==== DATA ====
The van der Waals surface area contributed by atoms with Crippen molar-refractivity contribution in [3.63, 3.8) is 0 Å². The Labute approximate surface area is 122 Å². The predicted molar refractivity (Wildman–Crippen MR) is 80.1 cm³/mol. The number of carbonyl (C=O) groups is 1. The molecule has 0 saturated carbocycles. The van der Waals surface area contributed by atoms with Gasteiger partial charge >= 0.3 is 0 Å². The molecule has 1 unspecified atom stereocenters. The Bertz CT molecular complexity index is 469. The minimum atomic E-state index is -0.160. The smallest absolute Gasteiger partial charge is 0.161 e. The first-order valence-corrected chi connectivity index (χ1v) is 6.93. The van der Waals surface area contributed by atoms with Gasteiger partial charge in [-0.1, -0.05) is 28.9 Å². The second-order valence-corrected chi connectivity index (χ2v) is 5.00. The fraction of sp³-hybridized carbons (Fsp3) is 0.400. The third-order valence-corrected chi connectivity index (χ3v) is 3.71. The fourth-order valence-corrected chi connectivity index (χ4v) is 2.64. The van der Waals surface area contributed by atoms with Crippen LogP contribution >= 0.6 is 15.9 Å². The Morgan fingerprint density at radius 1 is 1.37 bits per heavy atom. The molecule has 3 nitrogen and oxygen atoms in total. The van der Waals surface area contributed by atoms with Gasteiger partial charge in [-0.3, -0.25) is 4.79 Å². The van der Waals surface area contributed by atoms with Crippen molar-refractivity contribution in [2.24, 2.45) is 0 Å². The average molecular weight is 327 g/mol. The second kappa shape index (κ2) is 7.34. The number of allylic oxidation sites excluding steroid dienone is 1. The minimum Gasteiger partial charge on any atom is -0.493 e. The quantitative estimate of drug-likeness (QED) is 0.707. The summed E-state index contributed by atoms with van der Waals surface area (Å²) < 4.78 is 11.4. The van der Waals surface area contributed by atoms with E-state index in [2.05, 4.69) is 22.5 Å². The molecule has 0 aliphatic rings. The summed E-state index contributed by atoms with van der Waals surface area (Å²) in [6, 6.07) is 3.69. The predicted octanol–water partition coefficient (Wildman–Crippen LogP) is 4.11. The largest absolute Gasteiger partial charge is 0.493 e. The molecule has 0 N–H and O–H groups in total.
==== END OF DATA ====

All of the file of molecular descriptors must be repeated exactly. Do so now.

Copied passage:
The van der Waals surface area contributed by atoms with Crippen molar-refractivity contribution in [3.63, 3.8) is 0 Å². The Labute approximate surface area is 122 Å². The predicted molar refractivity (Wildman–Crippen MR) is 80.1 cm³/mol. The number of carbonyl (C=O) groups is 1. The molecule has 0 saturated carbocycles. The van der Waals surface area contributed by atoms with Gasteiger partial charge >= 0.3 is 0 Å². The molecule has 1 unspecified atom stereocenters. The Bertz CT molecular complexity index is 469. The minimum atomic E-state index is -0.160. The smallest absolute Gasteiger partial charge is 0.161 e. The first-order valence-corrected chi connectivity index (χ1v) is 6.93. The van der Waals surface area contributed by atoms with Gasteiger partial charge in [-0.1, -0.05) is 28.9 Å². The second-order valence-corrected chi connectivity index (χ2v) is 5.00. The fraction of sp³-hybridized carbons (Fsp3) is 0.400. The third-order valence-corrected chi connectivity index (χ3v) is 3.71. The fourth-order valence-corrected chi connectivity index (χ4v) is 2.64. The van der Waals surface area contributed by atoms with Crippen LogP contribution >= 0.6 is 15.9 Å². The Morgan fingerprint density at radius 1 is 1.37 bits per heavy atom. The molecule has 3 nitrogen and oxygen atoms in total. The van der Waals surface area contributed by atoms with Gasteiger partial charge in [-0.3, -0.25) is 4.79 Å². The van der Waals surface area contributed by atoms with Crippen molar-refractivity contribution in [2.24, 2.45) is 0 Å². The average molecular weight is 327 g/mol. The second kappa shape index (κ2) is 7.34. The number of allylic oxidation sites excluding steroid dienone is 1. The minimum Gasteiger partial charge on any atom is -0.493 e. The quantitative estimate of drug-likeness (QED) is 0.707. The summed E-state index contributed by atoms with van der Waals surface area (Å²) < 4.78 is 11.4. The van der Waals surface area contributed by atoms with E-state index in [2.05, 4.69) is 22.5 Å². The molecule has 0 aliphatic rings. The summed E-state index contributed by atoms with van der Waals surface area (Å²) in [6, 6.07) is 3.69. The predicted octanol–water partition coefficient (Wildman–Crippen LogP) is 4.11. The largest absolute Gasteiger partial charge is 0.493 e. The molecule has 0 N–H and O–H groups in total.